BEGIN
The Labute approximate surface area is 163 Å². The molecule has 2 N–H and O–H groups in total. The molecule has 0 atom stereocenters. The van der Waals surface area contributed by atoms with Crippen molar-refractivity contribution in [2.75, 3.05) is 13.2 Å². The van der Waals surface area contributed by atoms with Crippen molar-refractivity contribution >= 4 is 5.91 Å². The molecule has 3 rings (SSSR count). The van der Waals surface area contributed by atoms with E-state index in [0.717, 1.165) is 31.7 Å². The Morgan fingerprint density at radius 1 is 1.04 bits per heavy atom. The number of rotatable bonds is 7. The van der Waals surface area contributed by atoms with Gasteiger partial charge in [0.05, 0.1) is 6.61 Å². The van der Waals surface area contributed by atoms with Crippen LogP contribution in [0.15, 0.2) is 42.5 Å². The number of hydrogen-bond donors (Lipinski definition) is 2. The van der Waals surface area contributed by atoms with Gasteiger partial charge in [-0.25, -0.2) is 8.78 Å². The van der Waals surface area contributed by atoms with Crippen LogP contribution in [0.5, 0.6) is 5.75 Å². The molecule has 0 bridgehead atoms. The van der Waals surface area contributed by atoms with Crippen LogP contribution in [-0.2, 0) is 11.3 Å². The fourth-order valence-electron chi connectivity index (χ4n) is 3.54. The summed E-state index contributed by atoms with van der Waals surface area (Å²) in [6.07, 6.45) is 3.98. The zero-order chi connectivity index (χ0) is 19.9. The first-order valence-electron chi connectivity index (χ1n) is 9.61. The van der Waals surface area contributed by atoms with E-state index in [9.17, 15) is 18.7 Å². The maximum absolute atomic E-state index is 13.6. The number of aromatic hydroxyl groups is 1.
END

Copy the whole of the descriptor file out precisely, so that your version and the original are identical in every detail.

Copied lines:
The Labute approximate surface area is 163 Å². The molecule has 2 N–H and O–H groups in total. The molecule has 0 atom stereocenters. The van der Waals surface area contributed by atoms with Crippen molar-refractivity contribution in [2.75, 3.05) is 13.2 Å². The van der Waals surface area contributed by atoms with Crippen molar-refractivity contribution >= 4 is 5.91 Å². The molecule has 3 rings (SSSR count). The van der Waals surface area contributed by atoms with E-state index in [0.717, 1.165) is 31.7 Å². The Morgan fingerprint density at radius 1 is 1.04 bits per heavy atom. The number of rotatable bonds is 7. The van der Waals surface area contributed by atoms with Gasteiger partial charge in [0.05, 0.1) is 6.61 Å². The van der Waals surface area contributed by atoms with Crippen LogP contribution in [0.15, 0.2) is 42.5 Å². The number of hydrogen-bond donors (Lipinski definition) is 2. The van der Waals surface area contributed by atoms with Gasteiger partial charge in [-0.25, -0.2) is 8.78 Å². The van der Waals surface area contributed by atoms with Crippen LogP contribution in [0.5, 0.6) is 5.75 Å². The molecule has 0 bridgehead atoms. The van der Waals surface area contributed by atoms with Crippen LogP contribution in [-0.2, 0) is 11.3 Å². The fourth-order valence-electron chi connectivity index (χ4n) is 3.54. The summed E-state index contributed by atoms with van der Waals surface area (Å²) in [6.07, 6.45) is 3.98. The zero-order chi connectivity index (χ0) is 19.9. The first-order valence-electron chi connectivity index (χ1n) is 9.61. The van der Waals surface area contributed by atoms with E-state index in [9.17, 15) is 18.7 Å². The maximum absolute atomic E-state index is 13.6. The number of aromatic hydroxyl groups is 1.